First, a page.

Back home...


Hi Fellow
I'm back from a big journey accross South-West USA, including the Bonneville Speed-Week, with "tons" of photos to share with you.
Stay tuned
Shot by Paul D'Orleans "the Vintagent" riding the Torrid 1928 TT90 Sunbeam



RolleiFlex Old Standard 620

This is not your average camera : I grew-up with this camera on my side. It was the only "hi tech" object my Father possessed as he had no taste for technology.
This 621 Rollei-flex was manufactured in Germany in 1934. My Dad found it in a ditch near Lindau (Tyrol) in 1945.
It was probably forsaken along with mountains of objects & weapons, that US and French soldiers found at their feet.
My Father who was an aspiring doctor returned with 2 Tyrolean pipes, 3 beer mugs, 1 Leitz (Wh)binoculars and the Rolleiflex.
I recently realized how much this camera educated my relationship with the world of objects : materials & textures (the brown leather of the case, the sheathing and the worn metal corners of the camera).
It was such an advanced technolocical camera, with a double sporty visor (6x6 & 6x9).
Well, I probably caught the "Vintage" virus from my Dad's Rolleiflex.

1945 Near Lindau

1946 Aromanches

1946 first Grand Prix de Paris (Porte de Saint Cloud)

Our Rides 01


Location: South west France
Department: Lot

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your Favorite Five #012


This week our "man" is a Frenchman. Discovering his blog, I was amazed by the intellectual but clearly humorous content of his posts.
Hughes de Domingo aka "Von Sontag" is passionate and "dispassionate" by the topics he tackles. Motorcycling is one of his favorite matters and his selection is astonishing.

WCC – West Coast Style
Hating Jesse James has been quite a popular sport since his last fame as Monster Garage or others TV shows hosting, but the truth is that the Long Beach millionaire is a very rare master in custom motorcycle designing, combining an extensive culture, genuine skills and some kind of a pecular genius.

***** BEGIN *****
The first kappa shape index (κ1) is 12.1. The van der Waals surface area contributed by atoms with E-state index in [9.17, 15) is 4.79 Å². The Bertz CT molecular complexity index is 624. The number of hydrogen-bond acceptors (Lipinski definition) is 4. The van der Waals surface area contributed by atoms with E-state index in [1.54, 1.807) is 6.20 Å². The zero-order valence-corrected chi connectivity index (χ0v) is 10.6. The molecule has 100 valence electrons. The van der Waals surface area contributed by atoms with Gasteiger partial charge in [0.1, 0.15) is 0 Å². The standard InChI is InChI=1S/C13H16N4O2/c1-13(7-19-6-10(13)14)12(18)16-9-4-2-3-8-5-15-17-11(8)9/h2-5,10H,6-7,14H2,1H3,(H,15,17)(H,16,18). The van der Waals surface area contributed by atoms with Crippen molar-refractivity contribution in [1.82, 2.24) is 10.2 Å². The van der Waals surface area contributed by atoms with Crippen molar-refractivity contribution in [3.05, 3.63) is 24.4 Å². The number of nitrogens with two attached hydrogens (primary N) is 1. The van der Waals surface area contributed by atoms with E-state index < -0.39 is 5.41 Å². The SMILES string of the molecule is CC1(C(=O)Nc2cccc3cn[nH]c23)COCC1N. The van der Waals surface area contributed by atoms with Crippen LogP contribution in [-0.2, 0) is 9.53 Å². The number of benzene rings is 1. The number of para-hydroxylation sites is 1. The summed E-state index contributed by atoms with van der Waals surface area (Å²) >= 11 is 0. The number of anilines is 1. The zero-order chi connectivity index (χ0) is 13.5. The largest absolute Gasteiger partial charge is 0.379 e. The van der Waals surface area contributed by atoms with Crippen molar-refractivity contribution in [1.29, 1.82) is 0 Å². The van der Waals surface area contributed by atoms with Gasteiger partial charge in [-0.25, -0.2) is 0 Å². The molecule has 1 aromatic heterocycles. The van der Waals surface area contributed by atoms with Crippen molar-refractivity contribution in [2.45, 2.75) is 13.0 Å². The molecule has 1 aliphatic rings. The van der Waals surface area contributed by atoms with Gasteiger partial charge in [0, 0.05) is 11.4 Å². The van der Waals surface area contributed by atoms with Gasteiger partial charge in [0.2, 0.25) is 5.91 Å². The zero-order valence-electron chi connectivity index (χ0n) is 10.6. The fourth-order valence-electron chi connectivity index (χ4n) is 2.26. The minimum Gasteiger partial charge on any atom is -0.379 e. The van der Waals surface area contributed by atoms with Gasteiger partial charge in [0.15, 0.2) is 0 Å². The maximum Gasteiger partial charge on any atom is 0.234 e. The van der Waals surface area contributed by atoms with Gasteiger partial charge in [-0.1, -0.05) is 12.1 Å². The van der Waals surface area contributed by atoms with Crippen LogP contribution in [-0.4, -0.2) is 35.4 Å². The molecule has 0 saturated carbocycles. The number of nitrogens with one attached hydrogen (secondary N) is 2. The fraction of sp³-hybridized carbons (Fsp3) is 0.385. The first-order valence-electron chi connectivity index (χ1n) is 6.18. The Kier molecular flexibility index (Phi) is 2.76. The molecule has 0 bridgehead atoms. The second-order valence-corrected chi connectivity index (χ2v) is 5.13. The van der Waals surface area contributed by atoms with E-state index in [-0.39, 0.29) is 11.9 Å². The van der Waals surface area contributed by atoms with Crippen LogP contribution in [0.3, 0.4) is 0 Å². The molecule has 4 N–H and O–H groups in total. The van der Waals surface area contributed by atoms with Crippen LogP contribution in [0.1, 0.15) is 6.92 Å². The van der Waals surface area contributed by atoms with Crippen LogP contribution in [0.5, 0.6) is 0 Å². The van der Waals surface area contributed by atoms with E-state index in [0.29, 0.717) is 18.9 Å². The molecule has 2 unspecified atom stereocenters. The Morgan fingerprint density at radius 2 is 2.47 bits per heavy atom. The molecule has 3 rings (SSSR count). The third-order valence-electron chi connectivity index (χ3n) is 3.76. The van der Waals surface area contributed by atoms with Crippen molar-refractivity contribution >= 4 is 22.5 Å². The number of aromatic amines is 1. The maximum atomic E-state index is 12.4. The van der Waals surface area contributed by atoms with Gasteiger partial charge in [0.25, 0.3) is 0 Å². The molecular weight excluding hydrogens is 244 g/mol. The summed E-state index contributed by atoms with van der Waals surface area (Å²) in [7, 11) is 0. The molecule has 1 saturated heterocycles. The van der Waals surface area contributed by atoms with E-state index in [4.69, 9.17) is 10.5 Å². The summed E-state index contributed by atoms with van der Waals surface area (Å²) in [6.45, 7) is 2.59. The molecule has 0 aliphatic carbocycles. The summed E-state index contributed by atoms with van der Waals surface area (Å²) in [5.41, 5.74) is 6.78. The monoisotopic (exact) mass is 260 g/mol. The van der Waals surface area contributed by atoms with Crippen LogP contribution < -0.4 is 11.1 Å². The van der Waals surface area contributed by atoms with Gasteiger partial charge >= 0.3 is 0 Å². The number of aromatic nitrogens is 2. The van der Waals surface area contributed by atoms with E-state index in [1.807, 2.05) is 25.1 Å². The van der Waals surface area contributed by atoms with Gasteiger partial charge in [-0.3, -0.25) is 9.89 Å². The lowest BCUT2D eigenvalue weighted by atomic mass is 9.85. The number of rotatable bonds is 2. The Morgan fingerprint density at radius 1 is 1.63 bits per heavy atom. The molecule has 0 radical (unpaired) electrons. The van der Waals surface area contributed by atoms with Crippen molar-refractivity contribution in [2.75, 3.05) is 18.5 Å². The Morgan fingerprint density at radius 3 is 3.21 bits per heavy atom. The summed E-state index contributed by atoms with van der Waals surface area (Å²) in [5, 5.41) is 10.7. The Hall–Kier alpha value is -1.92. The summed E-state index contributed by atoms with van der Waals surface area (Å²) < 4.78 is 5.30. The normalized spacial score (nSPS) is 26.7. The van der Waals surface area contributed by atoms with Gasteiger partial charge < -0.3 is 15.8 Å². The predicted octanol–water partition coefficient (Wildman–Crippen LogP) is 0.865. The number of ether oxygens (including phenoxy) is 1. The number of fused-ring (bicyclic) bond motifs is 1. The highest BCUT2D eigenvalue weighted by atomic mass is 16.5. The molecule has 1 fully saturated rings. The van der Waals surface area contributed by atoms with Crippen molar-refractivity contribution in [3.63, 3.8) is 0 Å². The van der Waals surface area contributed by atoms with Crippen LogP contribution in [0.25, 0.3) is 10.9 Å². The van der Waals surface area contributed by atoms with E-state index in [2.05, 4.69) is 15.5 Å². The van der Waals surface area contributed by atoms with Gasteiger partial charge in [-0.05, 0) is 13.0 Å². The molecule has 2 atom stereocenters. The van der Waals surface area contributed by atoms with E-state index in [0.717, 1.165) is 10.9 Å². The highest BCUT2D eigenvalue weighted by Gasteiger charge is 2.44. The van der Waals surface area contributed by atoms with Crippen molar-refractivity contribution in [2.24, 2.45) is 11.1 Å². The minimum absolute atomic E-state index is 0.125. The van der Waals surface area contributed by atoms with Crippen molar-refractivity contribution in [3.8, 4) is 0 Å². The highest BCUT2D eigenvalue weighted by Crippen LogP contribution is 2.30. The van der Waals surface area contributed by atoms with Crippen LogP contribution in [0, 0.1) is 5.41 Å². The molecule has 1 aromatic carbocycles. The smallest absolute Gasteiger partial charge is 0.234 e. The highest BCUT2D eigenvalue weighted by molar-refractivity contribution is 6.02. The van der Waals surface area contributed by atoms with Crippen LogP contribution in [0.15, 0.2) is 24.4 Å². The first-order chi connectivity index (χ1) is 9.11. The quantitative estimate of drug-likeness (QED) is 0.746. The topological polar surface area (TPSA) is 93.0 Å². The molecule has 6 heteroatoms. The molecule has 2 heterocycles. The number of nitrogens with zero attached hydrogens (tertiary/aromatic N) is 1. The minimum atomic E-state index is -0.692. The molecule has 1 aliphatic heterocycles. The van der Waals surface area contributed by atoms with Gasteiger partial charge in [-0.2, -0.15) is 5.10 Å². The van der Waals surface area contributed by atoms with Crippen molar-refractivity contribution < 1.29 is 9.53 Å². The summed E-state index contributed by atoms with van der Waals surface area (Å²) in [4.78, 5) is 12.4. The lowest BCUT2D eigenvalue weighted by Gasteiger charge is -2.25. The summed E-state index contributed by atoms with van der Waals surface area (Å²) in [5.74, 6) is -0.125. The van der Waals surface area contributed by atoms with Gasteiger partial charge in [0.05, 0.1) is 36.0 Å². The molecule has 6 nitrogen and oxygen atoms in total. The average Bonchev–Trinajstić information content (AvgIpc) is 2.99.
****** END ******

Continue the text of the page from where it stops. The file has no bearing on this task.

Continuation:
Built for the S&S 50th anniversary show around an S&S P-Series engine, this bike uses the WWC CFL2 frame. Inspiration clearly comes from the hot rod traditional scene and mixes inspired ideas and the typical vulgar touch (look at those anodized cases and head covers !) that make a genuine american custom creation. I love it.

Kawasaki Z 1000 (Eddie Lawson)
I don't know that much about this bike but I've always been a great fan of early superbikes, mostly developped from average big bore street bikes. This one has been known as Eddie Lawson's. The era has also seen Kenny Roberts and Freddie Spencer competing for the AMA championship but Kawasaki was smart enough to put a replica on the market with this special swingarm, competition_like rear shocks absorbers and a color scheme. This version has been one of my dream bikes for years.

Ducati 450 Scrambler
One of my favorite Ducati. From 1962 to 1974, Ducati has produced The scrambler series, from 250 to 450 cc, mostly for the american market. Light and powerful, the single cylinder desmodromic single over head cam distributed engine was designed by Fabio Taglioni, chief engineer and official genius of the italian brand. It delivered 17 bhp at 6500 rpm. Fun to drive, easy to maintain, this bike founded the brand reputation in america and was introduced to the european market aroud the 70's. It's nowadays a rare piece to collect.

Gilera GP 500 Bilalbero
The italian brand Gilera, now property of the Piaggio group and badging small displacement scooters (what a shame !) dominated the World GP 500 championship from 1950 to 1957 (6 world titles in 7 years) with this bike driven by pilots like Umberto Maseti, Libero Liberati and the legendary Geoff Duke. The four cylinder engine with DHOC ditibution was later « copied » by MV Agusta wich dominated the 60's era with a very similar engine until the japanese built a commercial succes from this architecture.

Moto-Guzzi 750 S3
I could have chosen a Guzzi V7 sport, a LeMans MKI or a V11. But I love the lines and the paint scheme of the S3. The sculpted fuel tank finds a pertinent response in the shaped and quite unpractical sport seat and the engine is barely the center of attention of anyone looking at this masterpiece. Italian style with engine reliability (I don't mention the very « creative » electrical octopus) made the success of this bike. One of the good points is that it's is stilla little less expensive than the V7 sport or LeMans models, but not for long.

Ah Ah! you like it?